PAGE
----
Johnson Creek is unique in that it is the only salmon-bearing stream in the city. This is significant because salmon are a keystone species in the Pacific Northwest, supporting 137 other species. The viability of salmon is an indicator of watershed quality and health. Salmon also holds high cultural value in the region because it is a traditional ceremonial food of the Native tribes and has long been an emblem of Pacific Northwest culture and cuisine. Salmon definitely is a food that connects past to present and it is a fish species that pulls together the peoples of the region across ecological, economic, and cultural boundaries. A regional ecological concern is water quality for salmon.

Salmon

Salmon in stream

The ecosystem services watersheds like Johnson Creek provide serve wildlife and humans; more importantly, watersheds connect nature and humans and remind us that much can be gained by looking to nature for solutions to particular problems of urban (and non-urban) environments. Whereas technological structures, such as sewer pipes underground in a city, serve as solutions to many environmental problems, plants can provide cheaper and more readily usable solutions. Green infrastructure is forward-thinking, often more effective, and always less costly that man-made infrastructure.

There’s a lovely walking and bike path along the creek and our planting area, next time you need a break from hectic city life. And, the thimbleberries ripen in late July.

Media Credits

  • Map of Johnson Creek Watershed: US Geological Survey
  • Thimbleberries: The Wild Garden
  • Salmon in Stream: US Fish and Wildlife
  • All other photographs by Neva Knott

 

 

 

 

 

 

 

 

Portland’s Urban Foresters

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By Neva Knott

It’s tree-planting season and the Friends of Trees Crew Leader Training begins, here in this warm church basement that is abuzz with caffeinated chatter. I’m surrounded by people in rubber boots and every variety of raincoat, all of us drinking coffee out of small church cups, eating donated baked goods. On tarps set out around the room are two displays. One has a leafy tree in a black plastic pot, its boughs bound by twine, a pair of two-by- two stakes, a shovel, rake, and a post pounder, a hard-hat. The other display holds all the same goods, except the tree is barren. It’s cold and drizzly outside. Fall is turning to winter soon. These are shiny people, all here in good cheer and with a simple purpose—to plant trees.

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Friends of Trees, here in Portland, Oregon, is an urban forestry program designed to increase tree canopy cover over the city.  With these shovel-in-hand efforts weekend after weekend, the city becomes more lush and leafy. In fact, Portland has the only increasing urban canopy in the nation, a statistic that is colloquially known as the “Friends of Trees effect.”  As awareness of Portland’s model grows, city dwellers elsewhere are beginning to realize the importance of the interface between developed areas and natural spaces. According to the US Forest Service, “in an effort to maintain and improve the public benefits of trees, more and more cities—Atlanta, Chicago, Baltimore, Boston, New York, Los Angeles, Sacramento, Washington DC—are setting tree canopy goals.” Trees are no longer simply aesthetic adornment to homes, but are considered part of the sustainable, green infrastructure of urban development.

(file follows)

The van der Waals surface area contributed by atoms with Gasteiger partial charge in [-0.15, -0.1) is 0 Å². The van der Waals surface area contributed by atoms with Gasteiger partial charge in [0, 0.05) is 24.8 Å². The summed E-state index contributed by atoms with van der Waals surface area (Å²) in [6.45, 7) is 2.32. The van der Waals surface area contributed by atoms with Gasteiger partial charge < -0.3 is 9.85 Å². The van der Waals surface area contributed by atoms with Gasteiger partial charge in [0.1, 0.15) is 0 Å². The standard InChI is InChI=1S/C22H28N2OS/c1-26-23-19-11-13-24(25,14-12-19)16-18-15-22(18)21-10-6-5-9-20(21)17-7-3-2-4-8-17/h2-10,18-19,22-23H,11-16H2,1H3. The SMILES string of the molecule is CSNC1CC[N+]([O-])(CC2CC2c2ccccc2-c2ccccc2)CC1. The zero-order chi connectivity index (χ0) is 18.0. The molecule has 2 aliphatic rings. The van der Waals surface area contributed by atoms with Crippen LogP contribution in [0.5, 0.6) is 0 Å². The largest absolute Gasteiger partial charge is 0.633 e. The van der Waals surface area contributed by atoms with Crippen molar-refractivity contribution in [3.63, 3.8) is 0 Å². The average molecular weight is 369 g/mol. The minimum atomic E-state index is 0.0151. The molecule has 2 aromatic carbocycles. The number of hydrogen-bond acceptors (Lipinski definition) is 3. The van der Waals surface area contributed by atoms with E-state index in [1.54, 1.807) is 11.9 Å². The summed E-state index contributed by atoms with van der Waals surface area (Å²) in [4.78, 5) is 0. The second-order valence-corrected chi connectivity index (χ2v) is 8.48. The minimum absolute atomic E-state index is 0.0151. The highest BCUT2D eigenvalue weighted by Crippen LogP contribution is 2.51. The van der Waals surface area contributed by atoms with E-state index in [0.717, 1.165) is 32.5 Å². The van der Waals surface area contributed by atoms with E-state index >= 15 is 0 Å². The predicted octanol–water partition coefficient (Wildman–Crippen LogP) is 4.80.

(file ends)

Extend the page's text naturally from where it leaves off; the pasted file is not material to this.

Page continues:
A couple of hours are spent sitting inside, learning the procedures to teach our volunteers. Then the volunteer planters arrive, and everyone shares a potluck lunch of warm soups, macaroni and cheese, cookies, and lemonade. Friends of Trees works build community while planting trees—by bringing neighbors together.

As the meal ends, people are divided into small work groups and tromp outside.  Each crew has a set of houses in the neighborhood to visit. At each site, trees have been delivered and the holes for them have been dug. On my crew, I have someone from Environmental Services, a guy who just moved from Las Vegas and is studying horticulture, two young college students, four Hispanic teenagers from a high-school service club, and the homeowner of one of our planting sites. Three hours later, eight new trees are in the ground. Now dirt-covered and exuberant, we laugh and chat our way back to the church, wash the tools and call it a day.

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Urban forestry is a blend of social and scientific necessity. With 80 per cent of the US population living in cities, use of city trees as natural resources takes on a much broader context. It includes safe-guarding against tree loss during development; treating trees as part of the infrastructure of the city; putting in place codes and policies to maximize tree preservation; expansion of private and public urban forestry programs; removal of regulatory obstacles; reduction of the heat island effect caused by development. This, for sure, is a new way of thinking. It’s a fresh approach, and aligned with the science of climate change as well as the ideas behind livable cities.